The read-aloud is also abstracted. “The lighthouse looks old.” That’s a conclusion, it’s abstracted from something. Better to write and describe the lighthouse in such a way that the listener/reader comes the conclusion it’s old. AGain, I’m not looking a novel here, just a short replacement sentence that communicates the vibe that the lighthouse is old, for example.

There’s a moral issue in this adventure, and those are always hard in D&D. It’s supposed to be a fun game; there are indie games available for exploring your childhood traumas. Two accursed lovers. Both want you to kill the other. Both offer you an escape from the island if you help them. No one really evil. That makes the choice hard. A little more in the “Chris was obviously evil, at least at one time” category, or a clear third option (there is one of those, but it’s not exactly clear to the party, I think) could help the designer out of that bind.

I wouldn’t say this is a good adventure, it’s a tad short and the writing a bit long. But it’s not exactly a bad adventure either. Given my recent 5e reviews that alone is a compliment. A one-page version of this would be a nice thing to experiment with. The vibe reminds me a bit of the Metagorgos adventure I reviewed … in the last year? I don’t feel ripped off, and while I think the themes interesting, there’s not enough to capture go forward with running it, I think. But … I’m also interested enough in the publisher to check out some of their other offerings.

This is $1 at DriveThru. The preview is only two pages, with the second page showing you that short little background at the end of it. A third page, showing an encounter, would have been helpful from a “make a purchasing decision” standpoint.

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11 Responses to The Isle of Klamacki

  1. Jordan says:

    The WOTC article directs to a error 404. It’s been this way for years, now. Internet wayback machine lets you read it if you rewind to 2014 :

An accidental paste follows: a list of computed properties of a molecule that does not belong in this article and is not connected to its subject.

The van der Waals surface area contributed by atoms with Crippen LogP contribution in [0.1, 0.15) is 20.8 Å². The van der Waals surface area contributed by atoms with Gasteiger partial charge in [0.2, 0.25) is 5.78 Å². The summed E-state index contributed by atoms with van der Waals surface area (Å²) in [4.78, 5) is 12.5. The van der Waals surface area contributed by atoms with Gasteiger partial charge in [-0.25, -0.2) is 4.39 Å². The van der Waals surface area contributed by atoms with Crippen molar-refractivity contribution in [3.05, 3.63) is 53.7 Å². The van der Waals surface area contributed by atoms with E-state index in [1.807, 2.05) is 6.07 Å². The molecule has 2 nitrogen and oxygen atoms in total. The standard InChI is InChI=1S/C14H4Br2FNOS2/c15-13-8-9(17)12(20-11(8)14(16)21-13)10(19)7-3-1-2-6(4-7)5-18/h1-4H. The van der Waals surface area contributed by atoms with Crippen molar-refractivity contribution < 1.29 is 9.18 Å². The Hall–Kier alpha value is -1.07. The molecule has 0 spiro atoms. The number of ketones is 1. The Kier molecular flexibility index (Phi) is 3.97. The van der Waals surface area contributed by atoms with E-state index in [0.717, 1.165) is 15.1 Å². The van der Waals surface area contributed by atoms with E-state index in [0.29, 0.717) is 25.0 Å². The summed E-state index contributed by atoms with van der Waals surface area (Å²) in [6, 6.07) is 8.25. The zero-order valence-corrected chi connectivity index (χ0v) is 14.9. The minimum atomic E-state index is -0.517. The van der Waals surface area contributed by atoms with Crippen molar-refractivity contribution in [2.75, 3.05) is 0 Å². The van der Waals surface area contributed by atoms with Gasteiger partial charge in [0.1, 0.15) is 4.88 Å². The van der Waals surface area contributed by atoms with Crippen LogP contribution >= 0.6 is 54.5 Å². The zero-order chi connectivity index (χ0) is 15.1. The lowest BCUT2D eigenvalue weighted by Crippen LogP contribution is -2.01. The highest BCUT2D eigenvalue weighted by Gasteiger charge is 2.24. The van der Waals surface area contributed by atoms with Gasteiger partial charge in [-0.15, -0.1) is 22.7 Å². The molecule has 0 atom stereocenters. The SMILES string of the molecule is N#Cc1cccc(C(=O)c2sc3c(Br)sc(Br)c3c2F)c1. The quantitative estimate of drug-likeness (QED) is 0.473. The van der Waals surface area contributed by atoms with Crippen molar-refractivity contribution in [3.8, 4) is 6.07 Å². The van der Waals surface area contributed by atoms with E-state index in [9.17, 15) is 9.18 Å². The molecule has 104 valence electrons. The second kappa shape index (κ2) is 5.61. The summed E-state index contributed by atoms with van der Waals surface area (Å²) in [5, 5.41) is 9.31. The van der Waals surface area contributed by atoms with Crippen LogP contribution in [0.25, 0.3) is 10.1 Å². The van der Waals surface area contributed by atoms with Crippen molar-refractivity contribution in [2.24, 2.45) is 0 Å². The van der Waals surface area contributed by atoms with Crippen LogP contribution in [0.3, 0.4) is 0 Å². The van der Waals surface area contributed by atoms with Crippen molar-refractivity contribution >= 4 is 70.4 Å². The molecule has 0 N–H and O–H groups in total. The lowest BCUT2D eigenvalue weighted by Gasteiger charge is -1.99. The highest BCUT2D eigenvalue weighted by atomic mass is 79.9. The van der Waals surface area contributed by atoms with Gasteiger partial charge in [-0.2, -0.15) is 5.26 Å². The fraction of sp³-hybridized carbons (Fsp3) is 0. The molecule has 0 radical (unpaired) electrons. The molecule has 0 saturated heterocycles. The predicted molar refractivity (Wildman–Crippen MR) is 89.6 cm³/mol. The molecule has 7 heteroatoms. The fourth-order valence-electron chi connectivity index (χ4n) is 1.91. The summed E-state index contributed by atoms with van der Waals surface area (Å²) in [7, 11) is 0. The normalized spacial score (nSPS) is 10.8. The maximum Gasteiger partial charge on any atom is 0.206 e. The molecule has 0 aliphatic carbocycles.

Maybe you’d like to make a PDF copy and host it here, for posterity.

  2. A. L. says:

    A good tactic to remember info from the boxed text, if you’re a player and get distracted easily; have a pocket notebook and pen, try to shorthand anything that seems pertinent in an info dump.
    If you’re a DM, mention this to inexperienced PCs. Tell them D&D (etc) games are mainly fun, but part of the fun can also be puzzles, and some details may be important!
    I play now more than DM, so I always follow this; I couldn’t imagine a game where my DM doesn’t give me any more than a few sentences for flavour or detail…but I guess that’s a personal preference and some folks do like a straight up minis dungeon crawl with no brain busting involved.
    However, if it comes between needing to run an adventure, or side trek, fast (published, not yours) and getting emotionally triggered by text boxes, try to get your players in the habit of keeping notes once in a while; it can open the door to a different style of play you and they just might like!

  3. Kent says:

    –There’s a moral issue in this adventure, and those are always hard in D&D. It’s supposed to be a fun game;

    You really are a fucking idiot.